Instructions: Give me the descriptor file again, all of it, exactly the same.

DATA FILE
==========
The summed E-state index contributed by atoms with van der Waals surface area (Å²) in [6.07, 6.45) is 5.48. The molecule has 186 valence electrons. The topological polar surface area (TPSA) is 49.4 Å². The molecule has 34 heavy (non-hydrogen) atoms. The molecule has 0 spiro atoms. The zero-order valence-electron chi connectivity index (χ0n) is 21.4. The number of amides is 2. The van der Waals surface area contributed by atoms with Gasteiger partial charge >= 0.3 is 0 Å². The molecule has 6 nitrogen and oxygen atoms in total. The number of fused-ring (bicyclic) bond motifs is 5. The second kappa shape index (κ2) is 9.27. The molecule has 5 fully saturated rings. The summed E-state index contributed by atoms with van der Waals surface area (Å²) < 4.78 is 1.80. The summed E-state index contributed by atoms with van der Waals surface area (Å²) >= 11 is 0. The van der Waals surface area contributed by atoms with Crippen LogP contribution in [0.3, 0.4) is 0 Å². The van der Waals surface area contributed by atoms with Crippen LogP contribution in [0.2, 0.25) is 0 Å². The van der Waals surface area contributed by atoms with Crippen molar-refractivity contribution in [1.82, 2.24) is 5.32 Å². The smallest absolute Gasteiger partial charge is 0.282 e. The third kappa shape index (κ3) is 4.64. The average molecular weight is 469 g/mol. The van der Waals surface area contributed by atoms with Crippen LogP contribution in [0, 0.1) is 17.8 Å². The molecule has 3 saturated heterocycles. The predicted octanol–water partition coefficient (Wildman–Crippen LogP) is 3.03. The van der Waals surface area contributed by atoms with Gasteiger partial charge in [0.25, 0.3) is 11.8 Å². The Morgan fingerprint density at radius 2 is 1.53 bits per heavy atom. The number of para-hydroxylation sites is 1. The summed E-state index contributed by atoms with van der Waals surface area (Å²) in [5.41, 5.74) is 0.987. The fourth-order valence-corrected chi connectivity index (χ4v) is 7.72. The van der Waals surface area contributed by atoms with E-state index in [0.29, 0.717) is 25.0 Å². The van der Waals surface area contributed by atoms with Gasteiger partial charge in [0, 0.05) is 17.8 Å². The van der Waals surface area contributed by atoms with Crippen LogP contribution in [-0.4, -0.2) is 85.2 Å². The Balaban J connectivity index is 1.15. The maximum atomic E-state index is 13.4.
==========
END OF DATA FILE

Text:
The summed E-state index contributed by atoms with van der Waals surface area (Å²) in [6.07, 6.45) is 5.48. The molecule has 186 valence electrons. The topological polar surface area (TPSA) is 49.4 Å². The molecule has 34 heavy (non-hydrogen) atoms. The molecule has 0 spiro atoms. The zero-order valence-electron chi connectivity index (χ0n) is 21.4. The number of amides is 2. The van der Waals surface area contributed by atoms with Gasteiger partial charge >= 0.3 is 0 Å². The molecule has 6 nitrogen and oxygen atoms in total. The number of fused-ring (bicyclic) bond motifs is 5. The second kappa shape index (κ2) is 9.27. The molecule has 5 fully saturated rings. The summed E-state index contributed by atoms with van der Waals surface area (Å²) < 4.78 is 1.80. The summed E-state index contributed by atoms with van der Waals surface area (Å²) >= 11 is 0. The van der Waals surface area contributed by atoms with Crippen LogP contribution in [0.3, 0.4) is 0 Å². The van der Waals surface area contributed by atoms with Crippen LogP contribution in [0.2, 0.25) is 0 Å². The van der Waals surface area contributed by atoms with Crippen molar-refractivity contribution in [1.82, 2.24) is 5.32 Å². The smallest absolute Gasteiger partial charge is 0.282 e. The third kappa shape index (κ3) is 4.64. The average molecular weight is 469 g/mol. The van der Waals surface area contributed by atoms with Crippen LogP contribution in [0, 0.1) is 17.8 Å². The molecule has 3 saturated heterocycles. The predicted octanol–water partition coefficient (Wildman–Crippen LogP) is 3.03. The van der Waals surface area contributed by atoms with Gasteiger partial charge in [0.25, 0.3) is 11.8 Å². The Morgan fingerprint density at radius 2 is 1.53 bits per heavy atom. The number of para-hydroxylation sites is 1. The summed E-state index contributed by atoms with van der Waals surface area (Å²) in [5.41, 5.74) is 0.987. The fourth-order valence-corrected chi connectivity index (χ4v) is 7.72. The van der Waals surface area contributed by atoms with E-state index in [0.29, 0.717) is 25.0 Å². The van der Waals surface area contributed by atoms with Gasteiger partial charge in [0, 0.05) is 17.8 Å². The van der Waals surface area contributed by atoms with Crippen LogP contribution in [-0.4, -0.2) is 85.2 Å². The Balaban J connectivity index is 1.15. The maximum atomic E-state index is 13.4.